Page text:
United Nations: India has strongly dismissed Pakistan's raising of the Jammu and Kashmir issue at multiple fora in the UN, asserting that the references are "totally out of context" and constitute a "clear interference" in its internal affairs.
India also asserted that Kashmir is, has always been and will remain an integral part of India.
In one of the Right of Replies exercised by India to respond to comments by Pakistan's envoy to the UN, First Secretary in the Indian Mission to the UN Abhishek Singh suggested that Pakistan should refrain from using the Right of Reply and instead "use the right of introspection" to think about the direction in which the country is moving.
Pakistan's Ambassador to the UN Maleeha Lodhi first raised the issue of Kashmir during a UN General Assembly plenary session on the Report of the Secretary General on the Work of the Organisation.
She said that consultations with Kashmiris, who are an integral part of the Kashmir dispute, are essential to evolving such a peaceful solution to the dispute.
"Calling for the termination of these consultations, as a precondition for dialogue, is unacceptable as well as counterproductive," she said in a reference to India.
Exercising the Right of Reply, Singh asserted that Kashmir is, has always been and will remain an integral part of India.
"It is all the more ironical that these comments come from a country which is persisting with its illegal occupation of part of the Indian State of Jammu and Kashmir," Singh said.
Rejecting Lodhi's remarks on Kashmir in its entirety, Singh said the references by Pakistan are "totally out of context and constitute?a? clear?interference in the internal affairs of India."
Singh also expressed "deep regret" that Pakistan has violated the ceasefire on a number of occasions in the past several weeks leading to loss of civilian lives on the Indian side.
The Indian armed forces and para-military forces have responded to these "provocations", he said.
Following Lodhi's speech, India's envoy to the UN Asoke Mukerji said in his remarks that "it is most unfortunate" that the Pakistani envoy has chosen to refer to issues that are "extraneous to the debate that we are having today".
"We have diplomatic relations with Pakistan and such issues should be addressed in the framework of these relations, instead of being aired elsewhere," he said.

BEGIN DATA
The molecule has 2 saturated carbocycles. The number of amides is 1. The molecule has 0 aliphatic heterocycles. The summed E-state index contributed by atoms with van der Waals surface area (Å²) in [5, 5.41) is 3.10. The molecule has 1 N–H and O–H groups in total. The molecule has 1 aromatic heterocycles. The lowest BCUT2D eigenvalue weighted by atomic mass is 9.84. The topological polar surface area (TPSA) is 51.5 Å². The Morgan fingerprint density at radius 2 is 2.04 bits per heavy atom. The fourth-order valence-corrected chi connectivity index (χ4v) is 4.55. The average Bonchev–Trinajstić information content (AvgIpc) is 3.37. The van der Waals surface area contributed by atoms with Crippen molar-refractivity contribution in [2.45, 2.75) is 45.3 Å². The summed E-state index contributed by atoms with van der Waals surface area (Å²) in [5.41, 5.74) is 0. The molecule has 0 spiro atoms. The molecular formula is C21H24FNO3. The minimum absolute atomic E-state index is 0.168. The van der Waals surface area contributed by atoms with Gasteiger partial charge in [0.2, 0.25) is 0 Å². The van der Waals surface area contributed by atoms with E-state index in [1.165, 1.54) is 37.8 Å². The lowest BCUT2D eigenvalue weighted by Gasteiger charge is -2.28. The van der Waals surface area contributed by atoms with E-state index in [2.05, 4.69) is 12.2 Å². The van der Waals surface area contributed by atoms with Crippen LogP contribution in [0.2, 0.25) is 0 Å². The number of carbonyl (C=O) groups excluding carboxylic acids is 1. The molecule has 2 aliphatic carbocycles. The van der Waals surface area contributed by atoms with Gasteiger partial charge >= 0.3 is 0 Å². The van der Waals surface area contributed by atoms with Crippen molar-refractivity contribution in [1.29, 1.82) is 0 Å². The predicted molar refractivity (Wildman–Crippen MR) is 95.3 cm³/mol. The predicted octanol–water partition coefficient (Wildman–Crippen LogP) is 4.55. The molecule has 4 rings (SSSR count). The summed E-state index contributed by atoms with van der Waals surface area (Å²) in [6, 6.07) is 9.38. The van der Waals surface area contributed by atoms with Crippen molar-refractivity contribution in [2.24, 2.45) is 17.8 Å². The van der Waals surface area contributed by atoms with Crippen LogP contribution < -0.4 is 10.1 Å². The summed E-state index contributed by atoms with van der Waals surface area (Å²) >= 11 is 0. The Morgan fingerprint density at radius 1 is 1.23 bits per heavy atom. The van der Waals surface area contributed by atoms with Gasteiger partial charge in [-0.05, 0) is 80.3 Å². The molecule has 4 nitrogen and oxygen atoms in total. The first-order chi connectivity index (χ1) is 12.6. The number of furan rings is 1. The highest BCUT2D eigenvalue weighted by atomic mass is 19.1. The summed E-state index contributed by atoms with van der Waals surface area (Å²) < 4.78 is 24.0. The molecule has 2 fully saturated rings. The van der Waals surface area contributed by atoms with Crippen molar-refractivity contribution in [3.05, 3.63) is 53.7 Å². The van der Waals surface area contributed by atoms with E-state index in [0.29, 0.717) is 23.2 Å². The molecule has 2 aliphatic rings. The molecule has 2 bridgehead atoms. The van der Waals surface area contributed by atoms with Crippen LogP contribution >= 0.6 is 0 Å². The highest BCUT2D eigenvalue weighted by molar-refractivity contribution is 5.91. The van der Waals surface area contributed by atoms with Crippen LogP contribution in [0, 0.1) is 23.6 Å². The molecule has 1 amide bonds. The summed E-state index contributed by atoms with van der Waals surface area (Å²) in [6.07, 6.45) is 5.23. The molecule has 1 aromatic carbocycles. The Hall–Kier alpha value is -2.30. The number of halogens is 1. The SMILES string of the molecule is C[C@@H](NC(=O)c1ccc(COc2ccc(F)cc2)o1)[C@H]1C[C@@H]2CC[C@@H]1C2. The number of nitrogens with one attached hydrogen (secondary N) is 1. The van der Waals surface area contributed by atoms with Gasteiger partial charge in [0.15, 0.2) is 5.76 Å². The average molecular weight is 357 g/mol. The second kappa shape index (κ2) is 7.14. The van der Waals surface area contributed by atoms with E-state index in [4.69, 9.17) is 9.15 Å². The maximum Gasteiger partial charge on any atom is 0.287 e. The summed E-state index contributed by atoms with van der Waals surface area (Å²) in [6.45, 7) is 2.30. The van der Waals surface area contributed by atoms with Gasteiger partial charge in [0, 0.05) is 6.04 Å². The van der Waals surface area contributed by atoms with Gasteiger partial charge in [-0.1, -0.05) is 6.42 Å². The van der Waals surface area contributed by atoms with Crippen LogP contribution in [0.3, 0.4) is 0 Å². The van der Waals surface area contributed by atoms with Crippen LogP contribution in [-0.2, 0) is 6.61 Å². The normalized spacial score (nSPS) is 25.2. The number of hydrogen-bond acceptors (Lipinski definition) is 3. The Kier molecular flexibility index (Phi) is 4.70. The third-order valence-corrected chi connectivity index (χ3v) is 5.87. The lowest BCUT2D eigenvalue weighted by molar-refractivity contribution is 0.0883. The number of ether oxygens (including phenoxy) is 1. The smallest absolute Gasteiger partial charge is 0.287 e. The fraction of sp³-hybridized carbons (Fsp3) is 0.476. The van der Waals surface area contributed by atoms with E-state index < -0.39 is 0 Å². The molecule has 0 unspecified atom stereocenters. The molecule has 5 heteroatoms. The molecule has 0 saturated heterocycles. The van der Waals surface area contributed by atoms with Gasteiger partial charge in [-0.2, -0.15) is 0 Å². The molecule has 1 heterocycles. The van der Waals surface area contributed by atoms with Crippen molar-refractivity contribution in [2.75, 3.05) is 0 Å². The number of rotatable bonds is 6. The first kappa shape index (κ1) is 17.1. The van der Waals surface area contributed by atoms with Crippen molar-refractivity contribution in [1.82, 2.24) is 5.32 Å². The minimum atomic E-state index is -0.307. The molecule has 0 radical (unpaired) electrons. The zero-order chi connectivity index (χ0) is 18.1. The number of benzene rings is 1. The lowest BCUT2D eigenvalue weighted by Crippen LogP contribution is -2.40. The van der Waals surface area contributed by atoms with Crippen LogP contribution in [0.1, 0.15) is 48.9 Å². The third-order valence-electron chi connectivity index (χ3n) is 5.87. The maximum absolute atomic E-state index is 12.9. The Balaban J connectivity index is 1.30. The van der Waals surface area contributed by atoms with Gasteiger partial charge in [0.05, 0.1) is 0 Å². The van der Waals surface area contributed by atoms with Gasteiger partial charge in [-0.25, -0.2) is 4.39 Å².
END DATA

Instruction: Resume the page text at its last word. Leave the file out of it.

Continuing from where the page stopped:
Alluding to the four-point peace initiative announced by Prime Minister Nawaz Sharif in his address to the UN General Assembly, Lodhi said the proposal "should have evoked a positive response from India. But this has not been forthcoming. Nevertheless, Pakistan stands ready to engage in a dialogue on all outstanding issues."
Singh, quoting from External Affairs Minister Sushma Swaraj's address to the UNGA last month, said India does not need four points but "just one -- give up terrorism and let us sit down and talk."
Lodhi said the "urgency of peacefully settling this dispute is even more compelling today." Escalating tensions on the Line of Control in Kashmir and the Working Boundary also require Pakistan and India to take all possible measures to avert further escalation.
Pakistan also exercised its Right of Reply to respond to Singh's comments.
Siama Sayed, counsellor at the Pakistan Mission, blamed India for stalling the dialogue process by canceling talks scheduled between the two countries.
"I want to remind that it was not Pakistan which stalled the dialogue process. It was India which cancelled the Foreign Secretary level talks with Pakistan scheduled for last year," she said.
She claimed that Pakistan itself is the biggest victim of terrorism planted on its soil, "some of it emanating from our immediate neighbourhood."
"India's insistence on limiting the talks to a one point agenda proved that it is neither interested or serious in engaging in a genuine dialogue. Using the theme of terrorism, India has not only stalled the bilateral dialogue but also vitiated the overall atmosphere between the two countries," she alleged.
Later Lodhi, participating in a Fourth Committee meeting of the General Assembly on decolonisation, again raked up the Kashmir issue.
She said the decolonisation agenda of the UN would remain "incomplete and unfinished" without a solution to the Kashmir dispute and that the Kashmir dispute remains unresolved and UNSC resolutions remain unimplemented.
"This surely is the most persistent failure of the United Nations," she said adding that the world body has a historic responsibility in this regard.
Singh, again exercising the Right of Reply, said it is "regrettable" that Pakistan again made a reference to Jammu and Kashmir.
"We reject in entirety the untenable comments" made by Pakistan, the "references to Jammu and Kashmir in them being completely irrelevant to the work of this committee," he said.
Singh stressed that the people of Jammu and Kashmir have and continue to choose their destiny peacefully in accordance with universally accepted democratic principles and practices.
"Democracy in Jammu and Kashmir has enabled the people of the state to freely express their wishes and elect their representatives. These elections have been held under the scrutiny of the international media and opinion which has not faulted the electoral process," he said, reiterating that Jammu and Kashmir is and will remain an integral part of India.